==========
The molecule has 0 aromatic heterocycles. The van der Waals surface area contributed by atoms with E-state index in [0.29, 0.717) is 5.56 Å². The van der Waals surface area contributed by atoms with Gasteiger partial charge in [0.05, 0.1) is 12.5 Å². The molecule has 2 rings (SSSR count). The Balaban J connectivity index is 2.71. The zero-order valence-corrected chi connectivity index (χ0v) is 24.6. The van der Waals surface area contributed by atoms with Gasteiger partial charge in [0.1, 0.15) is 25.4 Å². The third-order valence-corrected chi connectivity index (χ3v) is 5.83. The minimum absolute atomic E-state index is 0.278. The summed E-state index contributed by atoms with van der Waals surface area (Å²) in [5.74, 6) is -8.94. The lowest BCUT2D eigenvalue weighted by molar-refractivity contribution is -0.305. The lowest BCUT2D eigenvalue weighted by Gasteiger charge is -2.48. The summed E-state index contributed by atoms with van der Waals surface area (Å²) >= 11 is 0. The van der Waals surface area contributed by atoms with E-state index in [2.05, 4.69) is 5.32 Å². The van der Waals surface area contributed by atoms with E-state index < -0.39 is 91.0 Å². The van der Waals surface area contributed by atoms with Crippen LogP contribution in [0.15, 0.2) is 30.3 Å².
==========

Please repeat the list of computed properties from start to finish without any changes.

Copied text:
The molecule has 0 aromatic heterocycles. The van der Waals surface area contributed by atoms with E-state index in [0.29, 0.717) is 5.56 Å². The van der Waals surface area contributed by atoms with Gasteiger partial charge in [0.05, 0.1) is 12.5 Å². The molecule has 2 rings (SSSR count). The Balaban J connectivity index is 2.71. The zero-order valence-corrected chi connectivity index (χ0v) is 24.6. The van der Waals surface area contributed by atoms with Gasteiger partial charge in [0.1, 0.15) is 25.4 Å². The third-order valence-corrected chi connectivity index (χ3v) is 5.83. The minimum absolute atomic E-state index is 0.278. The summed E-state index contributed by atoms with van der Waals surface area (Å²) in [5.74, 6) is -8.94. The lowest BCUT2D eigenvalue weighted by molar-refractivity contribution is -0.305. The lowest BCUT2D eigenvalue weighted by Gasteiger charge is -2.48. The summed E-state index contributed by atoms with van der Waals surface area (Å²) >= 11 is 0. The van der Waals surface area contributed by atoms with E-state index in [2.05, 4.69) is 5.32 Å². The van der Waals surface area contributed by atoms with E-state index < -0.39 is 91.0 Å². The van der Waals surface area contributed by atoms with Crippen LogP contribution in [0.15, 0.2) is 30.3 Å².